The most common practice for dairy calves in New Zealand is: about 30 percent of the female calves are kept and raised to become milking cows. Some farmers send their calves to be raised for beef - about 30 percent of beef raised in New Zealand comes from the dairy industry. 

Otherwise, males and the rest of the females are sent to a meat processing plant around four days old.

Last year, the dairy industry had 4.9 million calves and nearly two million were killed within days or weeks of being born.

The biggest relief to me as a temporary employee at Mingiroa Farms was that Sam doesn’t send newborn calves to the slaughterhouse, instead having them raised to adulthood for beef. This meant I could enjoy the baby calves without fear of having to send them to a dog food factory.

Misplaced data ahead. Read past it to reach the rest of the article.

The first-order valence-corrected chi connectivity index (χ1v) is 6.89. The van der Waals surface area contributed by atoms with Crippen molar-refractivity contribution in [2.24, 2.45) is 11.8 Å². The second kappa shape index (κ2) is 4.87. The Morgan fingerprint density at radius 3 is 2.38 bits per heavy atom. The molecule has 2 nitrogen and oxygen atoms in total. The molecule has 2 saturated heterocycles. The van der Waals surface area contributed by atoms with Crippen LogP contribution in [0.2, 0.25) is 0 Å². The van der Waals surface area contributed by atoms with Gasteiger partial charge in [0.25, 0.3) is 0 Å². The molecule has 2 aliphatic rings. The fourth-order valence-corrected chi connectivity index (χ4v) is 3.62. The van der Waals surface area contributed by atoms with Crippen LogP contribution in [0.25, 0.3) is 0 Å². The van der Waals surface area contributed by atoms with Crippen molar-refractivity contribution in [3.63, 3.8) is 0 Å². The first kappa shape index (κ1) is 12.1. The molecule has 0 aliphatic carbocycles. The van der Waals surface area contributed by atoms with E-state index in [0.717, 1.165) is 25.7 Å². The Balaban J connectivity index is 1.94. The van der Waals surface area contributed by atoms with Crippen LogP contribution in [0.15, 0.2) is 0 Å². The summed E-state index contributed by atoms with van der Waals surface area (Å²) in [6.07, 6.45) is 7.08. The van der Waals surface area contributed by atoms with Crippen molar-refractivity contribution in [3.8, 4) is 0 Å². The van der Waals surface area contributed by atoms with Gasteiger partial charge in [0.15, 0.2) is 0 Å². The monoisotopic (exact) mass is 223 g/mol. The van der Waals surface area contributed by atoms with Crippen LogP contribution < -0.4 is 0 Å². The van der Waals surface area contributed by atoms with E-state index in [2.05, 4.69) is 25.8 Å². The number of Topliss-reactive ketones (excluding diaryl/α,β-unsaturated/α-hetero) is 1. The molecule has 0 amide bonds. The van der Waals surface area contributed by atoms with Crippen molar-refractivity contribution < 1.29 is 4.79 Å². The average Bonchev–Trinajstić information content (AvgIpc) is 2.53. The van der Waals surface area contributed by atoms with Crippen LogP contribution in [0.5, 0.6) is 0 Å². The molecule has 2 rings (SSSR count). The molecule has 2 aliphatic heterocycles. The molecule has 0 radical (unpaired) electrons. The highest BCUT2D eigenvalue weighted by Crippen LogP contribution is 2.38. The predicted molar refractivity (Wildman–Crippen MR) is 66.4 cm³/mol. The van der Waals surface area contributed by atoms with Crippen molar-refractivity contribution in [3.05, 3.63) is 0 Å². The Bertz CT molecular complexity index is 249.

Me trying to guide several-day-old calves onto the feeder teats. I keep calling them girls, forgetting that this pen was full of boys. I decided it was easier to just think of all the cows as girls that week.

Not only are they adorable, but they are also so funny. It was such a joy to see them get into this silly mood and bounce around the pens.

It’s also amazing how competent they are. Hours after being born they are walking and feeding themselves off their mothers. They are basically born at the equivalent of six-month-old humans, which is pretty amazing to watch.

A newly born calf standing for the first time

I could work on a dairy farm, but I couldn’t handle running one

At the end of my week, I asked myself: could I do this for a living?

It might be naive, but based on the cross section of work I had done that week, I really think I could.

There was an undeniable joy in how practical every day was, and how nice it was to be interacting with animals and the outdoors all the time.

What I couldn’t factor in was if I could sustain the lifestyle of the job long-term.

Me trying to get a cow moving along at 6am